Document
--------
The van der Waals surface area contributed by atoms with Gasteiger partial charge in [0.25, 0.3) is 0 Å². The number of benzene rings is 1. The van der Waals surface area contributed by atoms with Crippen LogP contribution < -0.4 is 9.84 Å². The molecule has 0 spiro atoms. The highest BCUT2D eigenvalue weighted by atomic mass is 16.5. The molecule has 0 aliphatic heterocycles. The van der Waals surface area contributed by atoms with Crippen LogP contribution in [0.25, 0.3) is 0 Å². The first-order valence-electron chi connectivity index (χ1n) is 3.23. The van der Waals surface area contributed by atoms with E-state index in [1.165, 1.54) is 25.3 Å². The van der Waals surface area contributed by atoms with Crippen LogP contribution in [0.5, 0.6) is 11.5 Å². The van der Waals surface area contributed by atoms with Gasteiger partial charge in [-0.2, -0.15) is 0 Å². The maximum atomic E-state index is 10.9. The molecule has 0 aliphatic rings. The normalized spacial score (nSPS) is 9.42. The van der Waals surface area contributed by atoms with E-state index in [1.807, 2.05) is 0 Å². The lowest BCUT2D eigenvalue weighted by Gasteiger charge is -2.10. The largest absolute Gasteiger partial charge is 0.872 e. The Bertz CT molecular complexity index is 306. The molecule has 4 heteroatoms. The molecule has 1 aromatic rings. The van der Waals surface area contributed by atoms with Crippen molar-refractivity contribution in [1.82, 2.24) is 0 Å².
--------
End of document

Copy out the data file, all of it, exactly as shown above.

The van der Waals surface area contributed by atoms with Gasteiger partial charge in [0.25, 0.3) is 0 Å². The number of benzene rings is 1. The van der Waals surface area contributed by atoms with Crippen LogP contribution < -0.4 is 9.84 Å². The molecule has 0 spiro atoms. The highest BCUT2D eigenvalue weighted by atomic mass is 16.5. The molecule has 0 aliphatic heterocycles. The van der Waals surface area contributed by atoms with Crippen LogP contribution in [0.25, 0.3) is 0 Å². The first-order valence-electron chi connectivity index (χ1n) is 3.23. The van der Waals surface area contributed by atoms with E-state index in [1.165, 1.54) is 25.3 Å². The van der Waals surface area contributed by atoms with Crippen LogP contribution in [0.5, 0.6) is 11.5 Å². The van der Waals surface area contributed by atoms with Gasteiger partial charge in [-0.2, -0.15) is 0 Å². The maximum atomic E-state index is 10.9. The molecule has 0 aliphatic rings. The normalized spacial score (nSPS) is 9.42. The van der Waals surface area contributed by atoms with E-state index in [1.807, 2.05) is 0 Å². The lowest BCUT2D eigenvalue weighted by Gasteiger charge is -2.10. The largest absolute Gasteiger partial charge is 0.872 e. The Bertz CT molecular complexity index is 306. The molecule has 4 heteroatoms. The molecule has 1 aromatic rings. The van der Waals surface area contributed by atoms with Crippen molar-refractivity contribution in [1.82, 2.24) is 0 Å².